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I was playing around and wanted to consider the integral of $$I_n = \int_0^{\infty} \left(\frac{\sin x}{x}\right)^n \, \mathrm{d}x$$ using parts with $u = \sin^n x \implies \mathrm{d}u = n\cos x \sin^{n-1}x$ and $\mathrm{d}v = x^{-n} \implies v = \frac{x^{1-n}}{1-n}$

This gives $$I_n = \frac{n}{n-1}\int_0^{\infty} \left(\frac{\sin x}{x}\right)^{n-1} \cos x \, \mathrm{d}x$$

Which looks so close to $I_{n-1}$ but for that annoying $\cos x$ there, any help?

Note: I wanted to go down this route because I think I can note a pattern, as such: $$I_1 = \frac{\pi}{2} \\ I_2 = \frac{\pi}{2} \\ I_3 = \frac{3\pi}{8} \\ I_4 = \frac{\pi}{3} \\ I_5 = \frac{115\pi}{384} \\ I_6 = \frac{11\pi}{40}$$


marked as duplicate by David H, tired, Tom-Tom, Community Nov 4 '15 at 18:58

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    $\begingroup$ try to use the integration by parts once again $\endgroup$ – Michael Medvinsky Nov 4 '15 at 8:16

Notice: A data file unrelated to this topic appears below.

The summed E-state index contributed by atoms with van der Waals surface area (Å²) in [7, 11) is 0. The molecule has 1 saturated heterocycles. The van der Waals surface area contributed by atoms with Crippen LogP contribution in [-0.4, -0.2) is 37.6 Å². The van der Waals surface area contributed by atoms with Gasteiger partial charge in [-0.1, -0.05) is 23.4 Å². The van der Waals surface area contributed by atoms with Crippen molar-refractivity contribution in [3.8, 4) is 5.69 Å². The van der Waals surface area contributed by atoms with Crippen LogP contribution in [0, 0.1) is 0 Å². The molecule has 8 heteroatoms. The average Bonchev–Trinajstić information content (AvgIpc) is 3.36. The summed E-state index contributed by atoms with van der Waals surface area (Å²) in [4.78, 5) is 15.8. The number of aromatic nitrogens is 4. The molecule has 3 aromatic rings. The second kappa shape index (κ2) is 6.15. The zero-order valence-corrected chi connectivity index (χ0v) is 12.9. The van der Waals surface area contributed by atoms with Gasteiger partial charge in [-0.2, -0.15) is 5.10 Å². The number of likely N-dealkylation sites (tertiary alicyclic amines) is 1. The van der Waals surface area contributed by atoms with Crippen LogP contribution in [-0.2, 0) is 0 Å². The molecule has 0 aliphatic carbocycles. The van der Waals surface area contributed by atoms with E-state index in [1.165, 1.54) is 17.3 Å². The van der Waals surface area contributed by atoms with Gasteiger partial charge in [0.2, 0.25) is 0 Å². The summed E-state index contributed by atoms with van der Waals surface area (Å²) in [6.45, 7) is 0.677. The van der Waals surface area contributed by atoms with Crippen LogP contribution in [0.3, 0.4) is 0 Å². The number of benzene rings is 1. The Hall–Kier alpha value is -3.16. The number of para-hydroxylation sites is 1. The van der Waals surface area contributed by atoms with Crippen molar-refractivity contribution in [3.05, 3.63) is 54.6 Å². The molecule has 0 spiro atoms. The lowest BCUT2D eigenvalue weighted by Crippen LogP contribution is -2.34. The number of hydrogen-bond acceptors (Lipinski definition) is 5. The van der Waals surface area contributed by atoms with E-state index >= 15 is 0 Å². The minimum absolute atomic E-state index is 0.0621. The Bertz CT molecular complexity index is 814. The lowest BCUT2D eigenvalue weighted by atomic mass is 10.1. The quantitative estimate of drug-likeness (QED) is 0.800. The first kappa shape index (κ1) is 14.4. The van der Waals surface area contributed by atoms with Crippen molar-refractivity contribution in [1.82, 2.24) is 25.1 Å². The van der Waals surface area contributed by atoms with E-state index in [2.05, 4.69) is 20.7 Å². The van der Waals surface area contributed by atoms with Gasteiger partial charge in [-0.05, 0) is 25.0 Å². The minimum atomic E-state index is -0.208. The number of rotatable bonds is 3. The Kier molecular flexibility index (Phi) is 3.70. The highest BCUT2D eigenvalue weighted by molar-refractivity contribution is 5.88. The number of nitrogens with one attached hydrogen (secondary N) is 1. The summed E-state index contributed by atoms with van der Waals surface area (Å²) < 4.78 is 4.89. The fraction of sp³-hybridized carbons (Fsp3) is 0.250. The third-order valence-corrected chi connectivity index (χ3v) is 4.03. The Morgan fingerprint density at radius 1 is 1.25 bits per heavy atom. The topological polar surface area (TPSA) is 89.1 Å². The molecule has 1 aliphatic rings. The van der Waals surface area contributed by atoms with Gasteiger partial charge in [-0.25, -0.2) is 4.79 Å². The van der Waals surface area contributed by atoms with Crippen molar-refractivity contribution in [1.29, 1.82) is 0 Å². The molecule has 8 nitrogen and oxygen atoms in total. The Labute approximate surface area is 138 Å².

• $\begingroup$ @MichaelMedvinsky With $u = \sin^{n-1}x \cos x$ and $\mathrm{d}v = x^{1-n}$? $\endgroup$ – Zain Patel Nov 4 '15 at 8:17
  • $\begingroup$ no, leave the cosinus for du to get $\cos^2x=1-\sin^2x$ $\endgroup$ – Michael Medvinsky Nov 4 '15 at 8:22
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    $\begingroup$ another integration by parts didn't work for me yet, also expected it would $\endgroup$ – Michael Medvinsky Nov 4 '15 at 9:32
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    $\begingroup$ It might be a good idea (I did not test it completely) to use Fourier transforms and convolutions. $\endgroup$ – mickep Nov 4 '15 at 9:43